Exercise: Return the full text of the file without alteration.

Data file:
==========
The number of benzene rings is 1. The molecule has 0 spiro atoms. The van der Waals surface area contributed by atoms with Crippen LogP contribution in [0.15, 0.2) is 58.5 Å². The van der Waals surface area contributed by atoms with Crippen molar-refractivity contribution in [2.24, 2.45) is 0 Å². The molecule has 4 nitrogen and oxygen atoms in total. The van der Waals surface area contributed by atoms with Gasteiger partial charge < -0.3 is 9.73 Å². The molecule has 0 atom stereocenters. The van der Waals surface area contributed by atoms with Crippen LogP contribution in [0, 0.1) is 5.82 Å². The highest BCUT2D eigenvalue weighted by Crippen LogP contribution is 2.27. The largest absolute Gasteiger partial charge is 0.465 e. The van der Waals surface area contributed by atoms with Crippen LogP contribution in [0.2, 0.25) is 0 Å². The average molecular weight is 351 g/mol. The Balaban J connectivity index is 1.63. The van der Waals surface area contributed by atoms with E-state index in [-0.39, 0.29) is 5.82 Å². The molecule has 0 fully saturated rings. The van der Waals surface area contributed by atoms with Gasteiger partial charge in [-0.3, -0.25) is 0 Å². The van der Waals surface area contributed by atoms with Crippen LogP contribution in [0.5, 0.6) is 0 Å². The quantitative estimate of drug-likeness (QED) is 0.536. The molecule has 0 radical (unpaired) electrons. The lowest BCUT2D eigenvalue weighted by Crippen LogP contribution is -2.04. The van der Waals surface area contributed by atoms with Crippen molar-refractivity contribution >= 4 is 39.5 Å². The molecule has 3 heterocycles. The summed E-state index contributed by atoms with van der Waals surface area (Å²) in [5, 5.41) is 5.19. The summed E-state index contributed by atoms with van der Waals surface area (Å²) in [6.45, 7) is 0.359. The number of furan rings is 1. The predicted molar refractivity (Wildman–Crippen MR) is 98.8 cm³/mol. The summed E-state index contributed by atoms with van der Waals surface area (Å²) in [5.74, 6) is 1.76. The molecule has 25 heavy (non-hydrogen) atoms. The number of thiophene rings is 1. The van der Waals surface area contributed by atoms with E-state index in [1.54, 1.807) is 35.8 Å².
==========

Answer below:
The number of benzene rings is 1. The molecule has 0 spiro atoms. The van der Waals surface area contributed by atoms with Crippen LogP contribution in [0.15, 0.2) is 58.5 Å². The van der Waals surface area contributed by atoms with Crippen molar-refractivity contribution in [2.24, 2.45) is 0 Å². The molecule has 4 nitrogen and oxygen atoms in total. The van der Waals surface area contributed by atoms with Gasteiger partial charge < -0.3 is 9.73 Å². The molecule has 0 atom stereocenters. The van der Waals surface area contributed by atoms with Crippen LogP contribution in [0, 0.1) is 5.82 Å². The highest BCUT2D eigenvalue weighted by Crippen LogP contribution is 2.27. The largest absolute Gasteiger partial charge is 0.465 e. The van der Waals surface area contributed by atoms with Crippen LogP contribution in [0.2, 0.25) is 0 Å². The average molecular weight is 351 g/mol. The Balaban J connectivity index is 1.63. The van der Waals surface area contributed by atoms with E-state index in [-0.39, 0.29) is 5.82 Å². The molecule has 0 fully saturated rings. The van der Waals surface area contributed by atoms with Gasteiger partial charge in [-0.3, -0.25) is 0 Å². The van der Waals surface area contributed by atoms with Crippen LogP contribution in [0.5, 0.6) is 0 Å². The quantitative estimate of drug-likeness (QED) is 0.536. The molecule has 0 radical (unpaired) electrons. The lowest BCUT2D eigenvalue weighted by Crippen LogP contribution is -2.04. The van der Waals surface area contributed by atoms with Crippen molar-refractivity contribution >= 4 is 39.5 Å². The molecule has 3 heterocycles. The summed E-state index contributed by atoms with van der Waals surface area (Å²) in [5, 5.41) is 5.19. The summed E-state index contributed by atoms with van der Waals surface area (Å²) in [6.45, 7) is 0.359. The number of furan rings is 1. The predicted molar refractivity (Wildman–Crippen MR) is 98.8 cm³/mol. The summed E-state index contributed by atoms with van der Waals surface area (Å²) in [5.74, 6) is 1.76. The molecule has 25 heavy (non-hydrogen) atoms. The number of thiophene rings is 1. The van der Waals surface area contributed by atoms with E-state index in [1.54, 1.807) is 35.8 Å².